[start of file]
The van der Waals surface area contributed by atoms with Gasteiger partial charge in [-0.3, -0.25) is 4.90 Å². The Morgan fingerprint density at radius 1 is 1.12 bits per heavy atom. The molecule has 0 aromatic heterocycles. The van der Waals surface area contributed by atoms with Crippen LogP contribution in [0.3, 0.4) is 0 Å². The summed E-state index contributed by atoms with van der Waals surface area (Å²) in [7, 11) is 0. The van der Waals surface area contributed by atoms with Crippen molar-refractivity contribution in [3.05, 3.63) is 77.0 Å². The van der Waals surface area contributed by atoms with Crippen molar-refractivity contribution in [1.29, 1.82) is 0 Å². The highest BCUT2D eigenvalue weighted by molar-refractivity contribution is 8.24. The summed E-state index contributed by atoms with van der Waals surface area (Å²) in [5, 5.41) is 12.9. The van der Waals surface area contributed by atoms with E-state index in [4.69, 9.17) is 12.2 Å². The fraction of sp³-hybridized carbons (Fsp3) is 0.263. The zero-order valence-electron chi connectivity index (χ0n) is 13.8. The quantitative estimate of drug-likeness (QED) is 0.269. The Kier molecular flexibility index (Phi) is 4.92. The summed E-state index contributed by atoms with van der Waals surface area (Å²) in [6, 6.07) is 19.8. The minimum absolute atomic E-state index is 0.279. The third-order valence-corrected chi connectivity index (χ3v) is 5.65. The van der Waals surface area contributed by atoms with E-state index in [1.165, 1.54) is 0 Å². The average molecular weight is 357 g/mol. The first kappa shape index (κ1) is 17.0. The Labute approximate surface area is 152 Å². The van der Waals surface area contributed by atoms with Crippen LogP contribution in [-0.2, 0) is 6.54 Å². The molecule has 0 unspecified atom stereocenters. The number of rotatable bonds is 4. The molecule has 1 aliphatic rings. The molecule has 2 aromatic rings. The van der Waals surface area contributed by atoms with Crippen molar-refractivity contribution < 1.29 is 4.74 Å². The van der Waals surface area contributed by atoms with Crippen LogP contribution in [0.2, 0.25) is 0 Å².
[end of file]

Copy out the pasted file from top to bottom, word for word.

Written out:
The van der Waals surface area contributed by atoms with Gasteiger partial charge in [-0.3, -0.25) is 4.90 Å². The Morgan fingerprint density at radius 1 is 1.12 bits per heavy atom. The molecule has 0 aromatic heterocycles. The van der Waals surface area contributed by atoms with Crippen LogP contribution in [0.3, 0.4) is 0 Å². The summed E-state index contributed by atoms with van der Waals surface area (Å²) in [7, 11) is 0. The van der Waals surface area contributed by atoms with Crippen molar-refractivity contribution in [3.05, 3.63) is 77.0 Å². The van der Waals surface area contributed by atoms with Crippen molar-refractivity contribution in [1.29, 1.82) is 0 Å². The highest BCUT2D eigenvalue weighted by molar-refractivity contribution is 8.24. The summed E-state index contributed by atoms with van der Waals surface area (Å²) in [5, 5.41) is 12.9. The van der Waals surface area contributed by atoms with E-state index in [4.69, 9.17) is 12.2 Å². The fraction of sp³-hybridized carbons (Fsp3) is 0.263. The zero-order valence-electron chi connectivity index (χ0n) is 13.8. The quantitative estimate of drug-likeness (QED) is 0.269. The Kier molecular flexibility index (Phi) is 4.92. The summed E-state index contributed by atoms with van der Waals surface area (Å²) in [6, 6.07) is 19.8. The minimum absolute atomic E-state index is 0.279. The third-order valence-corrected chi connectivity index (χ3v) is 5.65. The van der Waals surface area contributed by atoms with E-state index in [1.165, 1.54) is 0 Å². The average molecular weight is 357 g/mol. The first kappa shape index (κ1) is 17.0. The Labute approximate surface area is 152 Å². The van der Waals surface area contributed by atoms with Crippen LogP contribution in [-0.2, 0) is 6.54 Å². The molecule has 0 unspecified atom stereocenters. The number of rotatable bonds is 4. The molecule has 1 aliphatic rings. The molecule has 2 aromatic rings. The van der Waals surface area contributed by atoms with Crippen molar-refractivity contribution < 1.29 is 4.74 Å². The van der Waals surface area contributed by atoms with Crippen LogP contribution in [0.2, 0.25) is 0 Å².